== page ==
Although the B&M auction went really well, and other coins brought very strong prices, I was not impressed by the result for this 1794 silver dollar. Firstly, in May, the finest known 1794 dollar sold for a reported price of “$7.85 million” and this point was very widely published in a large number of news forums throughout the nation and even in various parts of the world. Secondly, this very same 1794 dollar was auctioned by ANR for $1,150,000 on June 30, 2005. Although rare coin price levels are not near the peaks reached in the first seven or eight months of 2008, current rare coin prices, in most areas, are substantially higher than those that prevailed in the middle of 2005.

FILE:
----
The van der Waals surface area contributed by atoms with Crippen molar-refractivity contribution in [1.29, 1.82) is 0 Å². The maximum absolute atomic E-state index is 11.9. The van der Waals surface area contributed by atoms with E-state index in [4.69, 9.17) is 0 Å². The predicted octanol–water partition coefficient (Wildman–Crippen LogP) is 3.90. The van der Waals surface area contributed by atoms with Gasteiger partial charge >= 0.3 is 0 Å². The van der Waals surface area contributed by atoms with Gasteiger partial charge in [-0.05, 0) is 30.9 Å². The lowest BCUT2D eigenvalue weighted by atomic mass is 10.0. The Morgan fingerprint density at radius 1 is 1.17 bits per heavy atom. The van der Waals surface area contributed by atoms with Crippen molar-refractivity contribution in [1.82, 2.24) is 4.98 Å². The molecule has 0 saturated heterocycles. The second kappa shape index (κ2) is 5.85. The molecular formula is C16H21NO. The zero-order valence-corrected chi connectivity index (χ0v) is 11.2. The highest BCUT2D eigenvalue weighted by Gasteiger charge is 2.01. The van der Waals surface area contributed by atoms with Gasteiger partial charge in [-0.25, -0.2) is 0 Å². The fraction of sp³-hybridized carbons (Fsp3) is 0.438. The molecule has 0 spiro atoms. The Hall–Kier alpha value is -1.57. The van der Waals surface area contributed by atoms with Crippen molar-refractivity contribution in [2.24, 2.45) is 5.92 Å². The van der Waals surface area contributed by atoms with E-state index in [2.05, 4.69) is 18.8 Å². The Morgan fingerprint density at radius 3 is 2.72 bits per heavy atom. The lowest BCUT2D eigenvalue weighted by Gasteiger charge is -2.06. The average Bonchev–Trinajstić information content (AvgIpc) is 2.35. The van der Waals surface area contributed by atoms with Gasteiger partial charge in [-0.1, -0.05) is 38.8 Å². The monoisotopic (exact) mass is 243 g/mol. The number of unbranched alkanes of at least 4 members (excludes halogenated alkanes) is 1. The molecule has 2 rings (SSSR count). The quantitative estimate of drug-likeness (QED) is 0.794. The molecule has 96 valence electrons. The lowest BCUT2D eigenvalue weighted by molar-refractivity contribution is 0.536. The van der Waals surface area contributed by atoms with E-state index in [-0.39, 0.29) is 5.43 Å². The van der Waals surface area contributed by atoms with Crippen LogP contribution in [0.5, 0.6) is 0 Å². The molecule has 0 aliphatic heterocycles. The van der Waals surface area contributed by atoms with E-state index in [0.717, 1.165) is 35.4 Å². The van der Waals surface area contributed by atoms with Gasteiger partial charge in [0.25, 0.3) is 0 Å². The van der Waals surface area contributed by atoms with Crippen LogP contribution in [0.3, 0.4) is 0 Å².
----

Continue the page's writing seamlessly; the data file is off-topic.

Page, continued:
Third, in his cataloguing of this coin for Bowers & Merena, Jeff Ambio studiously reveals that the 1794 dollars that are of higher quality than this one are unlikely to be available in the near future. I am not sure that Ambio should have employed the term “impounded” to refer to each of these. The Stellar-Rogers 1794 is probably the second finest known 1794 dollar, and other coins from the Stellar Type Set have been sold recently. Please see my inaugural column. Even so, I agree with Jeff’s point that it is unlikely that the Stellar-Rogers 1794 dollar will be sold soon. Furthermore, Ambio is being fair in asserting that the Jimmy Hayes 1794, which is likely to be the third finest known, will probably not be sold for a very long time. Ambio’s remarks regarding the Oswald-Norweb 1794 were revealing to me. While I guessed that it is the 1794 dollar that is PCGS graded MS-64, I was not certain. I had no idea that the owner of the Oswald-Norweb 1794 almost sold it recently and then decided to keep it in his family for the foreseeable future.